Trial participants experiences of early enhanced speech and language therapy after stroke compared with employed visitor support: a qualitative study nested within a randomized controlled trial
Clinical Rehabilitation, 08/03/2012
Young A et al. – As in the randomized controlled trial, participants reported no evidence of added benefit of early communication therapy beyond that from attention control. The findings do not imply that regular contact with any non–professional can have beneficial effects for someone with aphasia or dysarthria in the early weeks following a stroke. The study points to specific conditions that would have to be met for contact to have a positive effect.Methods
- Twney-two people who, after stroke, had a diagnosis of aphasia (12), dysarthria (5) or both (5) and who participated in the ACT NoW study.
- Eight English NHS usual care settings.
- Thematic content analysis assisted by a bespoke data transformation protocol for incorporating non-verbal and semantically ambiguous data.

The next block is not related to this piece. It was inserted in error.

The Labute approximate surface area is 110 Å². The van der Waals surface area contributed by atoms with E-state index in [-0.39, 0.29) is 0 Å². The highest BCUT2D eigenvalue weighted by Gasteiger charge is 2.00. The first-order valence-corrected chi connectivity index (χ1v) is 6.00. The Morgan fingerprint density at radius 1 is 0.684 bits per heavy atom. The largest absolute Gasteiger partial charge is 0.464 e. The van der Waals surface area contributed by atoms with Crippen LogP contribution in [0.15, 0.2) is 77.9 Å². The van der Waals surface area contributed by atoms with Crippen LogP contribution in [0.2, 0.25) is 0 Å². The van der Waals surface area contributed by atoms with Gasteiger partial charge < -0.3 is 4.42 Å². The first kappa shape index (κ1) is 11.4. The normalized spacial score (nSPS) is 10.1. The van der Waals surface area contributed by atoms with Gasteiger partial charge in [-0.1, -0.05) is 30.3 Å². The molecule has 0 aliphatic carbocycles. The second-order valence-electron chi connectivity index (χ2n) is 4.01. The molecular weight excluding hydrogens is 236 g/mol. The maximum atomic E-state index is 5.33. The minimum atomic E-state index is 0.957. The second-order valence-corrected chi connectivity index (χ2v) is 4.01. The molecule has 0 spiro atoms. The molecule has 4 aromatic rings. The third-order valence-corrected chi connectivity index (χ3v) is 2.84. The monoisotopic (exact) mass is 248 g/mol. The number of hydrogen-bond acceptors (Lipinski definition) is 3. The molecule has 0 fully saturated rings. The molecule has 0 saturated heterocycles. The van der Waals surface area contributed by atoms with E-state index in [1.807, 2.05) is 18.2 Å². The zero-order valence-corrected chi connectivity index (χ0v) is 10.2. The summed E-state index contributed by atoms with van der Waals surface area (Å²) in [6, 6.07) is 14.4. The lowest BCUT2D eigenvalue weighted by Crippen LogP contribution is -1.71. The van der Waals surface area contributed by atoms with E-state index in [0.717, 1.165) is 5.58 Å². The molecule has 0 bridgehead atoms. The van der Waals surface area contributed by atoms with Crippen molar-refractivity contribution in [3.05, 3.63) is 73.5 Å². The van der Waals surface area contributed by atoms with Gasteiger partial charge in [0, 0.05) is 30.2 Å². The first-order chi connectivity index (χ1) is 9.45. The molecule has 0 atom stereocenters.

- Participants highly regarded regular and sustained contact with someone outside of immediate family/friends who engaged them in deliberate activities/communication in the early months after stroke.
- Participants identified differences in the process of intervention between speech and language therapists and employed visitors.
- But no major discriminations were made between the impact or value of this contact according to whether provided by a speech and language therapist or employed visitor.
- Participant-defined criteria for effectiveness of contact included: impact on mood and confidence, self-recognition of progress and the meeting of individual needs.